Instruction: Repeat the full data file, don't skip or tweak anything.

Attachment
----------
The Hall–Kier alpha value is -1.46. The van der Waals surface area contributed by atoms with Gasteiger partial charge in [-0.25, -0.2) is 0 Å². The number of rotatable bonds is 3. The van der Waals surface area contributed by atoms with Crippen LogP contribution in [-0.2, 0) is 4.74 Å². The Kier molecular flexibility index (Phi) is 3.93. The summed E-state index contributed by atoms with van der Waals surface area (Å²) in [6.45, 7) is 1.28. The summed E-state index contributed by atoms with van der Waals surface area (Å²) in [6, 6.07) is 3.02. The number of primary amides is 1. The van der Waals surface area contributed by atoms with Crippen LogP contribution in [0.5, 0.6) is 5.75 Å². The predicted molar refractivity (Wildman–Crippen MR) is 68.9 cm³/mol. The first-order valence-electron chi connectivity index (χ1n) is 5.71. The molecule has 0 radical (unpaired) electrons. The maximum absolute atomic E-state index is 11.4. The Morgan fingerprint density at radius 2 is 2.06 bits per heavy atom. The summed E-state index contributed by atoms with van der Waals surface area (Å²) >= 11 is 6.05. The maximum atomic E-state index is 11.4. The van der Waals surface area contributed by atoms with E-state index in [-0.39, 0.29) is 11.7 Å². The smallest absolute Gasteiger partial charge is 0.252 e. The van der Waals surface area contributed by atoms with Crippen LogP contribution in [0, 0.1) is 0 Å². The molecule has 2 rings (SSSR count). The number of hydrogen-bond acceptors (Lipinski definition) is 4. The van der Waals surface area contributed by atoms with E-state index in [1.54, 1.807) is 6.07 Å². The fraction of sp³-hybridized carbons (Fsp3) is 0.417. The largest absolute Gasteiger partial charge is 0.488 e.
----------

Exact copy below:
The Hall–Kier alpha value is -1.46. The van der Waals surface area contributed by atoms with Gasteiger partial charge in [-0.25, -0.2) is 0 Å². The number of rotatable bonds is 3. The van der Waals surface area contributed by atoms with Crippen LogP contribution in [-0.2, 0) is 4.74 Å². The Kier molecular flexibility index (Phi) is 3.93. The summed E-state index contributed by atoms with van der Waals surface area (Å²) in [6.45, 7) is 1.28. The summed E-state index contributed by atoms with van der Waals surface area (Å²) in [6, 6.07) is 3.02. The number of primary amides is 1. The van der Waals surface area contributed by atoms with Crippen LogP contribution in [0.5, 0.6) is 5.75 Å². The predicted molar refractivity (Wildman–Crippen MR) is 68.9 cm³/mol. The first-order valence-electron chi connectivity index (χ1n) is 5.71. The molecule has 0 radical (unpaired) electrons. The maximum absolute atomic E-state index is 11.4. The Morgan fingerprint density at radius 2 is 2.06 bits per heavy atom. The summed E-state index contributed by atoms with van der Waals surface area (Å²) >= 11 is 6.05. The maximum atomic E-state index is 11.4. The van der Waals surface area contributed by atoms with E-state index in [-0.39, 0.29) is 11.7 Å². The smallest absolute Gasteiger partial charge is 0.252 e. The van der Waals surface area contributed by atoms with Crippen LogP contribution in [0, 0.1) is 0 Å². The molecule has 2 rings (SSSR count). The number of hydrogen-bond acceptors (Lipinski definition) is 4. The van der Waals surface area contributed by atoms with E-state index in [1.54, 1.807) is 6.07 Å². The fraction of sp³-hybridized carbons (Fsp3) is 0.417. The largest absolute Gasteiger partial charge is 0.488 e.